Modern science also tells us our bodies are home to trillions of bacteria. Our bodies are collections of ecosystems, each of them home to vast numbers of microorganisms. This new knowledge begs us to ask ourselves who exactly we are. Far from being the biomechanical beings that traditional anatomy told us we were, we are biomotional creatures with subtle bodies through which vital energies flow—just as the ancient texts taught us!


We're not as individual as we thought

What does all this have to do with one yoga teacher jostling with another for prime place in a community? As we update our understanding of how the universe operates, it makes sense that we also reconsider the ways in which we work together within this universe.

Suppose we stopped seeing ourselves as separate beings marching around with all the answers, and instead opened up to the idea of being part of a greater picture. It would open us up to a vastly more fascinating journey. And after all, isn't that why we're here?

How to collaborate intelligently

You can't just go out there and work with anyone and everyone. And collaboration needn't even mean working together on classes, workshops and retreats. It could be as simple as getting together with a few fellow practitioners and teachers from time to time to talk about your experiences and findings.

Have a clear idea of what your collaboration means

If you worked as part of a care or nursing team you'd have regular supervision sessions where you'd get to talk about anything that was bothering you at work. This isn't the case for lone yoga teachers, though you might be working with people with quite challenging needs.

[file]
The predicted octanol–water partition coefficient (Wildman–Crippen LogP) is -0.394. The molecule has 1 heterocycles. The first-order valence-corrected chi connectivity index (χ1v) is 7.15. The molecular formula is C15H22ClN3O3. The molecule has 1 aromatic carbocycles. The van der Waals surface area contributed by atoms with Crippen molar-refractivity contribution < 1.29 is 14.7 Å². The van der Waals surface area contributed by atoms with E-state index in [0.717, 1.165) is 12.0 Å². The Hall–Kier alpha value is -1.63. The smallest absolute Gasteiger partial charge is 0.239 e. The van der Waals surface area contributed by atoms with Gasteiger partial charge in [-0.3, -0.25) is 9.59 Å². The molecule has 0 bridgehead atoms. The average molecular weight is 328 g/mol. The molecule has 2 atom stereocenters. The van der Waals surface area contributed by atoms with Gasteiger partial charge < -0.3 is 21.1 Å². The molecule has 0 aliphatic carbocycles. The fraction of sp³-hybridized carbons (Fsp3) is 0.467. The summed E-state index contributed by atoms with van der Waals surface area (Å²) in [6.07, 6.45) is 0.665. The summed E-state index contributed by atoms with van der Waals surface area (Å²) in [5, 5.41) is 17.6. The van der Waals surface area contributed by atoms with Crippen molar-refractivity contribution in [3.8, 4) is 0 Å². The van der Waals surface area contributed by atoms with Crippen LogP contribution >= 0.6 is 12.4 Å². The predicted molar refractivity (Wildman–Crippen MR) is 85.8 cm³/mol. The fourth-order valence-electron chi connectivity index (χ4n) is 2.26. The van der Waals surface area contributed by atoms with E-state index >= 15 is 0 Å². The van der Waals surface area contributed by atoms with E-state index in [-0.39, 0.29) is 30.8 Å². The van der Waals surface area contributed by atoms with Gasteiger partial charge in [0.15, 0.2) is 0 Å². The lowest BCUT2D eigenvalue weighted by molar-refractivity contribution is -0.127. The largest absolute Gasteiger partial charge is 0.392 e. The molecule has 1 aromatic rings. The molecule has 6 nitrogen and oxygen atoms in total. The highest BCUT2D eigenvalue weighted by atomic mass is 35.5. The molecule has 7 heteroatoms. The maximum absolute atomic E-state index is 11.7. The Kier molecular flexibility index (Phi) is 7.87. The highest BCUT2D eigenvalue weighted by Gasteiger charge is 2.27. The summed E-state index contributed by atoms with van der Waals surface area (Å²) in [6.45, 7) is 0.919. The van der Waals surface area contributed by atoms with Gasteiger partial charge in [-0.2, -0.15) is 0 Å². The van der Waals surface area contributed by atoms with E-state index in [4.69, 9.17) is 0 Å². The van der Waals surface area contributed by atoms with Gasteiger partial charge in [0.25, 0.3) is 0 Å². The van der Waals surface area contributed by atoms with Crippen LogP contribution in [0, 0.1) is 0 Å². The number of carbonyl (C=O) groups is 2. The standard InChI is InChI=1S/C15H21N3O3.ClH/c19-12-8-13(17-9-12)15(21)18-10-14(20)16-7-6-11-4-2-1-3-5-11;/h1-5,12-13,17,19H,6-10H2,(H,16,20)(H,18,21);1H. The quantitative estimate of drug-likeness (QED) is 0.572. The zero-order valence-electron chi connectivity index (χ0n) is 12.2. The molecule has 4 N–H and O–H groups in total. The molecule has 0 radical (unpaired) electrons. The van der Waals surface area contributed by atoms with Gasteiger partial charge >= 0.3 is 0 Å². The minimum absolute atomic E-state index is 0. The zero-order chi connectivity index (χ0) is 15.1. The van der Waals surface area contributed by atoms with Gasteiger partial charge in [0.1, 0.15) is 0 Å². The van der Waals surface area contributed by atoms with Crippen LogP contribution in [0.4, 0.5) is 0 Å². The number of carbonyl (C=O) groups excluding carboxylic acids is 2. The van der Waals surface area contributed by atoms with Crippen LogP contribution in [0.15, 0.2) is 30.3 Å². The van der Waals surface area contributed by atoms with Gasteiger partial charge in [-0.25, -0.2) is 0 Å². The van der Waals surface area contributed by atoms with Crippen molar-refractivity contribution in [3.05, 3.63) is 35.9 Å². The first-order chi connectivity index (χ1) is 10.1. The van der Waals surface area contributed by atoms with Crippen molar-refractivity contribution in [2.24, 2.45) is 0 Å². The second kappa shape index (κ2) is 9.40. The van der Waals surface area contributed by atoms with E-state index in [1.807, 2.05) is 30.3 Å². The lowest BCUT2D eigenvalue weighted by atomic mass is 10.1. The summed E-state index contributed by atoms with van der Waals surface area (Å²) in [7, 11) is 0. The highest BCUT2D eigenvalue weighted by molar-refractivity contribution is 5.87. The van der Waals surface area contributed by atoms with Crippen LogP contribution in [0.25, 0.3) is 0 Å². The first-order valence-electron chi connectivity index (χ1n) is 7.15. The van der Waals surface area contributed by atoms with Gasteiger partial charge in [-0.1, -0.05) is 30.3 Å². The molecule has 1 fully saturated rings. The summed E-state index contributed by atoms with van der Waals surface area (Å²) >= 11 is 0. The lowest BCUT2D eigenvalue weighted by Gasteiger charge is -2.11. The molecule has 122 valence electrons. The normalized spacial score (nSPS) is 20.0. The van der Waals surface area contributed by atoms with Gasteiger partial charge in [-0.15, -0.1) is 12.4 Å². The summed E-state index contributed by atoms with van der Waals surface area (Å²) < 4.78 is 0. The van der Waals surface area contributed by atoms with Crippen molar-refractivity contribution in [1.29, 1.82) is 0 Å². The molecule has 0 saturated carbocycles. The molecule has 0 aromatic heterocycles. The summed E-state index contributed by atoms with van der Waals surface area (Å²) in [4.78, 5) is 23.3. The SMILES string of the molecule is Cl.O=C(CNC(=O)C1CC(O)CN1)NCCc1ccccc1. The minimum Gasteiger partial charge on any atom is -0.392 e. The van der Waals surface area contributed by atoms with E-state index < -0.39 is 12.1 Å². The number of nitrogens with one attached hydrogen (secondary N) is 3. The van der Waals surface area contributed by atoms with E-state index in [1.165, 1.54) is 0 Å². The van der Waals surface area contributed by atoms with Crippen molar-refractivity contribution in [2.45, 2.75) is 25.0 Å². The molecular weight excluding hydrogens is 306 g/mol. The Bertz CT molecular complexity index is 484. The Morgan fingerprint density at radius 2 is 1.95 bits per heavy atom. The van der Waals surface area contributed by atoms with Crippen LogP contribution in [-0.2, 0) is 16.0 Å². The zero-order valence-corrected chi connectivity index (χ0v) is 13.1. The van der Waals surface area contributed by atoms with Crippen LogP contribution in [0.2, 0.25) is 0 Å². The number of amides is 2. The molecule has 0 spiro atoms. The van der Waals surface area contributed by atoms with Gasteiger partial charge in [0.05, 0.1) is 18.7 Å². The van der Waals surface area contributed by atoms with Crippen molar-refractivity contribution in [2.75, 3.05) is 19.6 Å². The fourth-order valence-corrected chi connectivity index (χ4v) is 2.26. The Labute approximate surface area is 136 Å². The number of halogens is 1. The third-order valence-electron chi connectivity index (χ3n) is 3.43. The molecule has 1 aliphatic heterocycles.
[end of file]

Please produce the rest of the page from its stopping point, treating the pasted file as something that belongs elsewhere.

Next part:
It can be a great idea to have regular meetings with other lone workers, but make sure you respect your clients' confidentiality. Even if you're not a teacher, you can make use of regular meet-ups to discuss your practice, progress, and any barriers you've come up against.

Choose who you work with wisely

If there are people in your community you think might cause trouble or defame you, it's simple. Don't work with them. Collaborative relationships need nurturing, and so while you don't need to be friends as such, you do need to get along, at least on a basic level.

Be authentic

Don't copy blindly from those around you. Only teach what you've practiced, the things you've really made a part of your life and wholeheartedly know to work. But don't be afraid to be inspired by others. If you learn a practice or technique from someone in your community that works well for you, use it and by all means teach it. And don't be afraid to credit the person it came from.

Respect experience

Nurture those with less experience and seek support from those with more. But remember, even those with less experience could have valuable lessons to teach you. Never assume anyone's knowledge is less valid than yours, and if someone comes to you for advice, treat it as a sacred learning opportunity for both of you.

Final thoughts

Building this kind of interconnected community based on trust and mutual respect will be  infinitely better than one based on cloak-and-dagger paranoia. As we move into a more uncertain future, both climatically and structurally, we're going to need all of the support and resilience we can muster.

Laura Parr

Laura Parr is a yoga teacher and therapist based in Central Portugal. She writes the Substack, Learning to Listen.